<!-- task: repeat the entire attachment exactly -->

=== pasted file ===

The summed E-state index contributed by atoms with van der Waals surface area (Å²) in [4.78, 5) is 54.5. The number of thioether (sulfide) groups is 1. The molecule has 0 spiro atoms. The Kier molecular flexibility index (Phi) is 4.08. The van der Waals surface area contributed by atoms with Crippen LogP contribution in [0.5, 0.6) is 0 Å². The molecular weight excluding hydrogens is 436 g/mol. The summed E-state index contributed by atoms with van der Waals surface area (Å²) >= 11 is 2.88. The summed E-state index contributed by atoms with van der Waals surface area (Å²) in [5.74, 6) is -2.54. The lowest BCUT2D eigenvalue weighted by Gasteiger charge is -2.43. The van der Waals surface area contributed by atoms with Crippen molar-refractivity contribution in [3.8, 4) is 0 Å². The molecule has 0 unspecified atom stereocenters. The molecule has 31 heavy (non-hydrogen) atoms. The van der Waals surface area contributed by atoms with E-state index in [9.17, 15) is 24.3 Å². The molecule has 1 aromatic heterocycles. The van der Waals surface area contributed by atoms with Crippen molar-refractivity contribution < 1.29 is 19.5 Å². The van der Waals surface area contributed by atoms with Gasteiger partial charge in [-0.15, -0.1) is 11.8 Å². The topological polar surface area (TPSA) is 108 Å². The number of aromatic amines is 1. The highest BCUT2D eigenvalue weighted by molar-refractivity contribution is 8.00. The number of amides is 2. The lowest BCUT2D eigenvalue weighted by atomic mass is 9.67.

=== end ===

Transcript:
The summed E-state index contributed by atoms with van der Waals surface area (Å²) in [4.78, 5) is 54.5. The number of thioether (sulfide) groups is 1. The molecule has 0 spiro atoms. The Kier molecular flexibility index (Phi) is 4.08. The van der Waals surface area contributed by atoms with Crippen LogP contribution in [0.5, 0.6) is 0 Å². The molecular weight excluding hydrogens is 436 g/mol. The summed E-state index contributed by atoms with van der Waals surface area (Å²) >= 11 is 2.88. The summed E-state index contributed by atoms with van der Waals surface area (Å²) in [5.74, 6) is -2.54. The lowest BCUT2D eigenvalue weighted by Gasteiger charge is -2.43. The van der Waals surface area contributed by atoms with Crippen molar-refractivity contribution in [3.8, 4) is 0 Å². The molecule has 0 unspecified atom stereocenters. The molecule has 31 heavy (non-hydrogen) atoms. The van der Waals surface area contributed by atoms with E-state index in [9.17, 15) is 24.3 Å². The molecule has 1 aromatic heterocycles. The van der Waals surface area contributed by atoms with Crippen molar-refractivity contribution < 1.29 is 19.5 Å². The van der Waals surface area contributed by atoms with Gasteiger partial charge in [-0.15, -0.1) is 11.8 Å². The topological polar surface area (TPSA) is 108 Å². The number of aromatic amines is 1. The highest BCUT2D eigenvalue weighted by molar-refractivity contribution is 8.00. The number of amides is 2. The lowest BCUT2D eigenvalue weighted by atomic mass is 9.67.